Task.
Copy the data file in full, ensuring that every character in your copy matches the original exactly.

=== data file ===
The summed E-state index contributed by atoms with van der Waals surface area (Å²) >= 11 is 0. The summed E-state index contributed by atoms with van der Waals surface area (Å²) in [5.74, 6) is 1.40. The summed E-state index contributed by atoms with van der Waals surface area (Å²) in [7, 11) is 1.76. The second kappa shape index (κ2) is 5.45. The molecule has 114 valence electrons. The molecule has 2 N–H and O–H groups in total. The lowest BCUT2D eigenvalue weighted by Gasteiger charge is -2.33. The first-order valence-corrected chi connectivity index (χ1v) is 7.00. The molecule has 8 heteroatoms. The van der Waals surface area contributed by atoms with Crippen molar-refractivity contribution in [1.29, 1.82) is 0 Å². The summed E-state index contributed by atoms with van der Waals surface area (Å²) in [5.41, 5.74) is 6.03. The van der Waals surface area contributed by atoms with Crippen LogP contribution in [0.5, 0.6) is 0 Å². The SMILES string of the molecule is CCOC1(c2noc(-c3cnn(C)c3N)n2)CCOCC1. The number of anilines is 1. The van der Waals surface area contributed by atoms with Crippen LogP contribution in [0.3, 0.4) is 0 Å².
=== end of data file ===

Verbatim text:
The summed E-state index contributed by atoms with van der Waals surface area (Å²) >= 11 is 0. The summed E-state index contributed by atoms with van der Waals surface area (Å²) in [5.74, 6) is 1.40. The summed E-state index contributed by atoms with van der Waals surface area (Å²) in [7, 11) is 1.76. The second kappa shape index (κ2) is 5.45. The molecule has 114 valence electrons. The molecule has 2 N–H and O–H groups in total. The lowest BCUT2D eigenvalue weighted by Gasteiger charge is -2.33. The first-order valence-corrected chi connectivity index (χ1v) is 7.00. The molecule has 8 heteroatoms. The van der Waals surface area contributed by atoms with Crippen molar-refractivity contribution in [1.29, 1.82) is 0 Å². The summed E-state index contributed by atoms with van der Waals surface area (Å²) in [5.41, 5.74) is 6.03. The van der Waals surface area contributed by atoms with Crippen LogP contribution in [0.5, 0.6) is 0 Å². The SMILES string of the molecule is CCOC1(c2noc(-c3cnn(C)c3N)n2)CCOCC1. The number of anilines is 1. The van der Waals surface area contributed by atoms with Crippen LogP contribution in [0.3, 0.4) is 0 Å².